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Mrs. Maria Miller: To ask the Secretary of State for Children, Schools and Families how many (a) childminders, (b) all daycare providers, (c) private, voluntary and independent daycare providers and (d) children's centres there are in each local authority classified by index of multiple deprivation decile. 
Since 2003 Ofsted has been responsible for the registration and inspection of childcare providers. A table showing the number of providers and places registered with Ofsted at 31 March 2007 by each local authority has been placed in the Library.
(3) how much capital funding for Sure Start children's centres in (a) the Jarrow constituency, (b) South Tyneside, (c) the North East and (d) England his Department has provided in each year since the Sure Start programme commenced; 
(5) how many Sure Start children's centres have been established in (a) the Jarrow constituency, (b) South Tyneside, (c) the North East and (d) England in each year since the Sure Start programme commenced. 
Beverley Hughes: There are currently 2,906 designated Sure Start Childrens Centres in England. By 2010 there will be 3,500 childrens centres, one for every community. No centres have been closed since their inception. Prior to 2004 there were 524 Sure Start Local Programmes, the vast majority of which have now made the transition into childrens centres.
The further information requested is given in the tables below. Local authorities are responsible for the establishment and operation of childrens centres. The Department does not collect information on the number of outreach workers employed by childrens centres.
|Sure Start Local Programmes|
1. Figures are cumulative.
2. Figures are available for England only.
3. Most SSLPs have now been designated as childrens centres.
|Designated Childrens Centres|
|2003||2004||2005||2006||2007||31 March 2008|
1. Figures are cumulative.
2. Figures are available for England only.
3. Former SSLPs that have become childrens centres are included in these figures.
|All Sure Start Local Programme and Childrens Centre Capital Expenditure Estimates|
1. Data is not available by constituency so we are unable to provide figures for (a) Jarrow.
2. Data is available for England only.
3. The South Tyneside data is actual expenditure but that for the North East and England contains estimates because we do not yet have final data for the entire population.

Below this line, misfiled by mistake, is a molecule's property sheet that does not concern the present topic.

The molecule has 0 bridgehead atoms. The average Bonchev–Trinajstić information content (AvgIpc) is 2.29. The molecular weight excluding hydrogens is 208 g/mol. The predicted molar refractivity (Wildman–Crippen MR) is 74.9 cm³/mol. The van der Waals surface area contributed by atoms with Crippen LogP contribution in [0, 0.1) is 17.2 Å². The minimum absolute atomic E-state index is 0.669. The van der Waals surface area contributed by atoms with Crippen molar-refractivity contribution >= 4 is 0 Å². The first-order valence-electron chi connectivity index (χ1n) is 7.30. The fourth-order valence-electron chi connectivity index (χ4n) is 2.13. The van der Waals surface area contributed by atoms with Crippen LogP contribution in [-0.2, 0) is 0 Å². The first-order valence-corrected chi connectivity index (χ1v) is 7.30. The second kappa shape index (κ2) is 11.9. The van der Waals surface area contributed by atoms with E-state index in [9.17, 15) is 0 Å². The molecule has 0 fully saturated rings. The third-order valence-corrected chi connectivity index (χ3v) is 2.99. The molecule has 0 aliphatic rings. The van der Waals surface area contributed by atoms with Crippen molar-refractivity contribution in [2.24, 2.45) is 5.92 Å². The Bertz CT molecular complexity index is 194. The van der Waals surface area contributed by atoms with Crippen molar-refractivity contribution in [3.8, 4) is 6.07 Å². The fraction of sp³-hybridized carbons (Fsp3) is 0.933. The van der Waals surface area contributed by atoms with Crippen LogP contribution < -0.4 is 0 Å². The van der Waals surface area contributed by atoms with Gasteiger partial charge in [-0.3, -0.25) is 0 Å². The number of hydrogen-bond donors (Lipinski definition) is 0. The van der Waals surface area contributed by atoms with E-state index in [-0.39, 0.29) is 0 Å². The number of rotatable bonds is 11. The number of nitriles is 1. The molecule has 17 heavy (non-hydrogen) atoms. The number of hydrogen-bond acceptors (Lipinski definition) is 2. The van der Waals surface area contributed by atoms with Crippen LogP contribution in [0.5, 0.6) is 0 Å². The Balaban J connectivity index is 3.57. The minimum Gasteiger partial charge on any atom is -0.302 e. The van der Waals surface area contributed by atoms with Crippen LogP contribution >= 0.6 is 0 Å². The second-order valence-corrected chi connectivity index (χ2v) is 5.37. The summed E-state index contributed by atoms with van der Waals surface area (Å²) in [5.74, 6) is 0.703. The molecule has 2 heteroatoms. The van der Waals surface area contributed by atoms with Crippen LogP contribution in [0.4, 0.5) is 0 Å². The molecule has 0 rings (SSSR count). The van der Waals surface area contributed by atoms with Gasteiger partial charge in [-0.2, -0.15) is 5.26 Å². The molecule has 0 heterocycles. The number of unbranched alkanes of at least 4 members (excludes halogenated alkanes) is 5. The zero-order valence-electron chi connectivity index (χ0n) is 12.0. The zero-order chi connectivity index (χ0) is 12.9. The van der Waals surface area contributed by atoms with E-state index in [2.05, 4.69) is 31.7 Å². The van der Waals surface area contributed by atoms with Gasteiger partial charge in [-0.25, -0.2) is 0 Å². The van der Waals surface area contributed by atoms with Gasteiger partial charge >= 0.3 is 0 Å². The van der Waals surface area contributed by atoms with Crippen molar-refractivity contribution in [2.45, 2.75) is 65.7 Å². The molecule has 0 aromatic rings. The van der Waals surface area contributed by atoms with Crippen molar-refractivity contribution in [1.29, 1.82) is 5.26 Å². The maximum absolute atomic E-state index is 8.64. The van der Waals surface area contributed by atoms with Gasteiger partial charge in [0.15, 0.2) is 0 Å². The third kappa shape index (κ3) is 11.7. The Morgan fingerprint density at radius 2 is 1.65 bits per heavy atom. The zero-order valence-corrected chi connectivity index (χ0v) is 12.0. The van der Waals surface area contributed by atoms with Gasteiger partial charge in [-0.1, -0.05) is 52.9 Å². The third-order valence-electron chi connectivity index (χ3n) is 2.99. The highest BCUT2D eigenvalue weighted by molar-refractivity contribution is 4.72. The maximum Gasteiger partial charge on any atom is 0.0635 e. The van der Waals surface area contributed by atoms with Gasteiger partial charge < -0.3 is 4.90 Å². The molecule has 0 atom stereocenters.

4. For 2006-07, the expenditure data includes integrated projects (i.e. those which target more than one policy area).
(2) how many outreach workers he proposes to provide in each children's centre in the super output areas ranked in the (a) first to third, (b) fourth to seventh and (c) eighth to tenth deciles of deprivation by 2010. 
Beverley Hughes: We expect all Sure Start Children's Centres to provide outreach services, although the level and intensity of such provision will vary according to the needs of the local community. Outreach is part of the role of a wide range of practitioners. While many practitioners engaged in outreach to families with young children will be employed in a children's centre or by a local authority, we encourage local authorities to build on other existing local capacity, such as health visitors, relevant third sector workers, and trained volunteers. Our priority is to help children's centres in the most disadvantaged areas to build their outreach capacity to meet local needs. In this context, children's centre revenue funding provides local authorities with resources for two additional outreach practitioners per children's centre in the most deprived (super output) areas.
We will be reviewing the delivery of outreach in a range of settings with a view to establishing core principles and standards for effective and comprehensive outreach services. We will support this with appropriate training materials and courses and will provide additional funding for practitioners in children's centres to take up new training opportunities.